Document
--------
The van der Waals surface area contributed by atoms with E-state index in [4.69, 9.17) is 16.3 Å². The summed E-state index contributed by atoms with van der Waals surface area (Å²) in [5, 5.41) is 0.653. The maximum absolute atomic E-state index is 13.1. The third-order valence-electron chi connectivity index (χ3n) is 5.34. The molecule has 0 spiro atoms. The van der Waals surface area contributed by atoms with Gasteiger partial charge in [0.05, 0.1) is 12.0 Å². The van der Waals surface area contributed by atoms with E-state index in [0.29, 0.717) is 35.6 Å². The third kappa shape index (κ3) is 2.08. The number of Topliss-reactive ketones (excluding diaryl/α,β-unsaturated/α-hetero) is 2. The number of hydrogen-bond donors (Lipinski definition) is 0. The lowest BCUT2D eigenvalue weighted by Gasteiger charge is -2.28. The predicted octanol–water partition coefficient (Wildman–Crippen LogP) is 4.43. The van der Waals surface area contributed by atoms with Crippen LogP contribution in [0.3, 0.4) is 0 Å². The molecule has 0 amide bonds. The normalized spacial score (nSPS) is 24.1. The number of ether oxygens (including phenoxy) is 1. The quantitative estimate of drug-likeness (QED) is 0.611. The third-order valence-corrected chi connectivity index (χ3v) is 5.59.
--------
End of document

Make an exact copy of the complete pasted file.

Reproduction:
The van der Waals surface area contributed by atoms with E-state index in [4.69, 9.17) is 16.3 Å². The summed E-state index contributed by atoms with van der Waals surface area (Å²) in [5, 5.41) is 0.653. The maximum absolute atomic E-state index is 13.1. The third-order valence-electron chi connectivity index (χ3n) is 5.34. The molecule has 0 spiro atoms. The van der Waals surface area contributed by atoms with Gasteiger partial charge in [0.05, 0.1) is 12.0 Å². The van der Waals surface area contributed by atoms with E-state index in [0.29, 0.717) is 35.6 Å². The third kappa shape index (κ3) is 2.08. The number of Topliss-reactive ketones (excluding diaryl/α,β-unsaturated/α-hetero) is 2. The number of hydrogen-bond donors (Lipinski definition) is 0. The lowest BCUT2D eigenvalue weighted by Gasteiger charge is -2.28. The predicted octanol–water partition coefficient (Wildman–Crippen LogP) is 4.43. The van der Waals surface area contributed by atoms with Crippen LogP contribution in [0.3, 0.4) is 0 Å². The molecule has 0 amide bonds. The normalized spacial score (nSPS) is 24.1. The number of ether oxygens (including phenoxy) is 1. The quantitative estimate of drug-likeness (QED) is 0.611. The third-order valence-corrected chi connectivity index (χ3v) is 5.59.